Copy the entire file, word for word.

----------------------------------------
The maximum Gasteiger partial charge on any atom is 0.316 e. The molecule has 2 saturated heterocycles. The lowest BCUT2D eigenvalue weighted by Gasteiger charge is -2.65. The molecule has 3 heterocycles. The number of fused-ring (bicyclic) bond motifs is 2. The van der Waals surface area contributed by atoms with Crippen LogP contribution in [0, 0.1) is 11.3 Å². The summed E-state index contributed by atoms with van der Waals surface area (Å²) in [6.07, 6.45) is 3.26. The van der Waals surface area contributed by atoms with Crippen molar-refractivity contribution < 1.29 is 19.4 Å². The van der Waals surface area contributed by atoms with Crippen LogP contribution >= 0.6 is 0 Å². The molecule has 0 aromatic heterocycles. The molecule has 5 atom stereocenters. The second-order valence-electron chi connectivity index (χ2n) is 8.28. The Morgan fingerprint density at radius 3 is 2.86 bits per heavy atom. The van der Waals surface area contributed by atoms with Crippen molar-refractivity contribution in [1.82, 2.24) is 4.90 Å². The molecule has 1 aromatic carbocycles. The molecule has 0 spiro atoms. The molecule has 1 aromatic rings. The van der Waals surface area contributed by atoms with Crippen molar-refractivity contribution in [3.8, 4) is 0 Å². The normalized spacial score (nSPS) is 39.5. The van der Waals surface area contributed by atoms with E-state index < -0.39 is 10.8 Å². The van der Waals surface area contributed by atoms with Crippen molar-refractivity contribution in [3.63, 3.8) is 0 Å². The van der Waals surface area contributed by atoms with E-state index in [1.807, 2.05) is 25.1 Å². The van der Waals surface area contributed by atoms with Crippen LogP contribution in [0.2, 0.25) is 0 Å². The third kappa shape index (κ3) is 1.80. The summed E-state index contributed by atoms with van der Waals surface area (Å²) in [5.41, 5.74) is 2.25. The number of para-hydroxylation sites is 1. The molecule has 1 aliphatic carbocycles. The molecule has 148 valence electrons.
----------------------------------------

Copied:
The maximum Gasteiger partial charge on any atom is 0.316 e. The molecule has 2 saturated heterocycles. The lowest BCUT2D eigenvalue weighted by Gasteiger charge is -2.65. The molecule has 3 heterocycles. The number of fused-ring (bicyclic) bond motifs is 2. The van der Waals surface area contributed by atoms with Crippen LogP contribution in [0, 0.1) is 11.3 Å². The summed E-state index contributed by atoms with van der Waals surface area (Å²) in [6.07, 6.45) is 3.26. The van der Waals surface area contributed by atoms with Crippen molar-refractivity contribution < 1.29 is 19.4 Å². The van der Waals surface area contributed by atoms with Crippen LogP contribution >= 0.6 is 0 Å². The molecule has 0 aromatic heterocycles. The molecule has 5 atom stereocenters. The second-order valence-electron chi connectivity index (χ2n) is 8.28. The Morgan fingerprint density at radius 3 is 2.86 bits per heavy atom. The van der Waals surface area contributed by atoms with Crippen molar-refractivity contribution in [1.82, 2.24) is 4.90 Å². The molecule has 1 aromatic carbocycles. The molecule has 0 spiro atoms. The molecule has 1 aromatic rings. The van der Waals surface area contributed by atoms with Crippen molar-refractivity contribution in [3.8, 4) is 0 Å². The normalized spacial score (nSPS) is 39.5. The van der Waals surface area contributed by atoms with E-state index < -0.39 is 10.8 Å². The van der Waals surface area contributed by atoms with Crippen molar-refractivity contribution in [3.63, 3.8) is 0 Å². The van der Waals surface area contributed by atoms with E-state index in [1.807, 2.05) is 25.1 Å². The van der Waals surface area contributed by atoms with Crippen LogP contribution in [0.2, 0.25) is 0 Å². The third kappa shape index (κ3) is 1.80. The summed E-state index contributed by atoms with van der Waals surface area (Å²) in [5.41, 5.74) is 2.25. The number of para-hydroxylation sites is 1. The molecule has 1 aliphatic carbocycles. The molecule has 148 valence electrons.